A month later, Mozilla's chief of developer engagement, Stormy Peters, announced the formation of an enterprise user working group where the project can interface with IT professionals and enterprise developers. The "enterprise developers" segment includes people who develop in-house web applications for enterprises, as well as those who use Mozilla components to develop their own software (including add-ons and XUL-based applications).
The group's wiki page lists general "help each other"-style objectives, but more importantly it outlines communication mechanisms, starting with a private mailing list and monthly phone call meetings. Each meeting has a specific topic, and both outlines and minutes are posted on the wiki. Understandably, the first few tackled the new release cycle and input from enterprise users on deploying Firefox and how it could be improved.
The output of the meetings also seems to be archived in "resource" pages on the wiki, and integrated with related information on each particular topic. Unfortunately, the minutes from the August 8th meeting on the new rapid-release cycle are not posted yet, and although the working group has its own issues in Mozilla Bugzilla, so far the only bugs filed deal with technical issues, such as configuration and LDAP support.
Nevertheless, the working group is a positive step. The brouhaha over enterprise support in June was primarily sparked by the attitude many read in Dotzler's comments; opening an ongoing conversation with more diplomatic overtones is arguably a better fix for that kind of problem than are Bugzilla issues. It would be nice to see the enterprise working group attempt to increase its openness and transparency by making its mailing list public, but that may simply be another one of those areas where "enterprises" and those of us who are merely "consumers" do not see eye-to-eye.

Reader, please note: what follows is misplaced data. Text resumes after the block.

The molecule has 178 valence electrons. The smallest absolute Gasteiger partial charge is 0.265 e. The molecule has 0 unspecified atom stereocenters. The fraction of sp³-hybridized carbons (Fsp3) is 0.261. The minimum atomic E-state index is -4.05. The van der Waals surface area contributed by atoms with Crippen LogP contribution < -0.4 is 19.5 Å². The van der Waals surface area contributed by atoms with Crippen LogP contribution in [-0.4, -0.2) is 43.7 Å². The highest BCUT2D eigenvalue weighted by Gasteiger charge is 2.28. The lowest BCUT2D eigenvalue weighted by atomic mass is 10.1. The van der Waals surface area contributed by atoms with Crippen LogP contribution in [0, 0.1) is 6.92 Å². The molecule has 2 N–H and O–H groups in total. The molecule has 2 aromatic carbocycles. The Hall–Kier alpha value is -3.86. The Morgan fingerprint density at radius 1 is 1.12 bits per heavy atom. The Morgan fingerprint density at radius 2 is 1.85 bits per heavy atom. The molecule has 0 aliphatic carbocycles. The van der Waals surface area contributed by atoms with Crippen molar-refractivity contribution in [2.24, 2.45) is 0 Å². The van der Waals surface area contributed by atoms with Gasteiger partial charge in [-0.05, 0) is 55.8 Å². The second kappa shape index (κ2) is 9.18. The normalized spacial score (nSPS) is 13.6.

The list of recent projects undertaken at Mozilla demonstrates the organization's new-found interest in taking its mission beyond the traditional desktop browser. Certainly the new approach to security review and the enterprise working group directly affect Firefox development, but with B2G and the various Open Web Application projects, soon the oft-used term "browser maker" may fail to accurately describe Mozilla. But it is encouraging to see that the diversified interests of the project include exploring areas — like web-only operating systems — that might otherwise be ceded to commercial interests alone.
Page editor: Jonathan Corbet